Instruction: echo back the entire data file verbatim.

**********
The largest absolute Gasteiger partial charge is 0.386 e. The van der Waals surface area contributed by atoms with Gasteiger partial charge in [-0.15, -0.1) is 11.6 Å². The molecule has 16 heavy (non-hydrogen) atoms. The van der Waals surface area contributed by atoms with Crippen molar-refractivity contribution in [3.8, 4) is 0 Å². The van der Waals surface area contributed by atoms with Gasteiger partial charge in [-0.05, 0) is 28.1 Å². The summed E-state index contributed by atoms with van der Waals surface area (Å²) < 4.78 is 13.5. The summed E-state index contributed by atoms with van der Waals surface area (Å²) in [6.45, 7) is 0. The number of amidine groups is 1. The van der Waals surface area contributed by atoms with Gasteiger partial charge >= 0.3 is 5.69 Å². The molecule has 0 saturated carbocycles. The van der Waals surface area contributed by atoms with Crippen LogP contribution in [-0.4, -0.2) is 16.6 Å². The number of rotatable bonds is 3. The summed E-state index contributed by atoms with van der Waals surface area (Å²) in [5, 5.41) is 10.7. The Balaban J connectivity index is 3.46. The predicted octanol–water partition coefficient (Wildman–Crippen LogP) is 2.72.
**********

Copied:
The largest absolute Gasteiger partial charge is 0.386 e. The van der Waals surface area contributed by atoms with Gasteiger partial charge in [-0.15, -0.1) is 11.6 Å². The molecule has 16 heavy (non-hydrogen) atoms. The van der Waals surface area contributed by atoms with Crippen molar-refractivity contribution in [3.8, 4) is 0 Å². The van der Waals surface area contributed by atoms with Gasteiger partial charge in [-0.05, 0) is 28.1 Å². The summed E-state index contributed by atoms with van der Waals surface area (Å²) < 4.78 is 13.5. The summed E-state index contributed by atoms with van der Waals surface area (Å²) in [6.45, 7) is 0. The number of amidine groups is 1. The van der Waals surface area contributed by atoms with Gasteiger partial charge >= 0.3 is 5.69 Å². The molecule has 0 saturated carbocycles. The van der Waals surface area contributed by atoms with Crippen LogP contribution in [-0.4, -0.2) is 16.6 Å². The number of rotatable bonds is 3. The summed E-state index contributed by atoms with van der Waals surface area (Å²) in [5, 5.41) is 10.7. The Balaban J connectivity index is 3.46. The predicted octanol–water partition coefficient (Wildman–Crippen LogP) is 2.72.